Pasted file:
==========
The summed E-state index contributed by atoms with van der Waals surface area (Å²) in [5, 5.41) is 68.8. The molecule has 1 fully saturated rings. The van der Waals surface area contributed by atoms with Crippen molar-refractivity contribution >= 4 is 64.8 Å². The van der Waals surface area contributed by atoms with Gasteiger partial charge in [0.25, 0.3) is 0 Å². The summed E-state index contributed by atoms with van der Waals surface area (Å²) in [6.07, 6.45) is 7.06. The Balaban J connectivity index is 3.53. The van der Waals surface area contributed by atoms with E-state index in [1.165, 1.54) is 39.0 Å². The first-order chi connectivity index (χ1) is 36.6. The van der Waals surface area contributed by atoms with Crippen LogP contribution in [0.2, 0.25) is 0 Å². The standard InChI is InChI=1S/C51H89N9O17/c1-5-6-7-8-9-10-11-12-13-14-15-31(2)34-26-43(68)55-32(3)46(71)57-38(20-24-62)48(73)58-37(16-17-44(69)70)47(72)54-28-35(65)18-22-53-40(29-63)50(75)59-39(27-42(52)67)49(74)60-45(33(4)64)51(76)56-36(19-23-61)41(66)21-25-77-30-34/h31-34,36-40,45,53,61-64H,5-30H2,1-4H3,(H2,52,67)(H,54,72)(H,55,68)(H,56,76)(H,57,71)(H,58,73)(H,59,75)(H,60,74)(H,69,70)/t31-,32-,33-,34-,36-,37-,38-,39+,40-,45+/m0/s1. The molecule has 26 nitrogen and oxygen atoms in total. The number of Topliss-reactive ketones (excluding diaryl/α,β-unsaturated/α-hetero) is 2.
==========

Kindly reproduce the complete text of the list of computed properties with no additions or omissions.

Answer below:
The summed E-state index contributed by atoms with van der Waals surface area (Å²) in [5, 5.41) is 68.8. The molecule has 1 fully saturated rings. The van der Waals surface area contributed by atoms with Crippen molar-refractivity contribution >= 4 is 64.8 Å². The van der Waals surface area contributed by atoms with Gasteiger partial charge in [0.25, 0.3) is 0 Å². The summed E-state index contributed by atoms with van der Waals surface area (Å²) in [6.07, 6.45) is 7.06. The Balaban J connectivity index is 3.53. The van der Waals surface area contributed by atoms with E-state index in [1.165, 1.54) is 39.0 Å². The first-order chi connectivity index (χ1) is 36.6. The van der Waals surface area contributed by atoms with Crippen LogP contribution in [0.2, 0.25) is 0 Å². The standard InChI is InChI=1S/C51H89N9O17/c1-5-6-7-8-9-10-11-12-13-14-15-31(2)34-26-43(68)55-32(3)46(71)57-38(20-24-62)48(73)58-37(16-17-44(69)70)47(72)54-28-35(65)18-22-53-40(29-63)50(75)59-39(27-42(52)67)49(74)60-45(33(4)64)51(76)56-36(19-23-61)41(66)21-25-77-30-34/h31-34,36-40,45,53,61-64H,5-30H2,1-4H3,(H2,52,67)(H,54,72)(H,55,68)(H,56,76)(H,57,71)(H,58,73)(H,59,75)(H,60,74)(H,69,70)/t31-,32-,33-,34-,36-,37-,38-,39+,40-,45+/m0/s1. The molecule has 26 nitrogen and oxygen atoms in total. The number of Topliss-reactive ketones (excluding diaryl/α,β-unsaturated/α-hetero) is 2.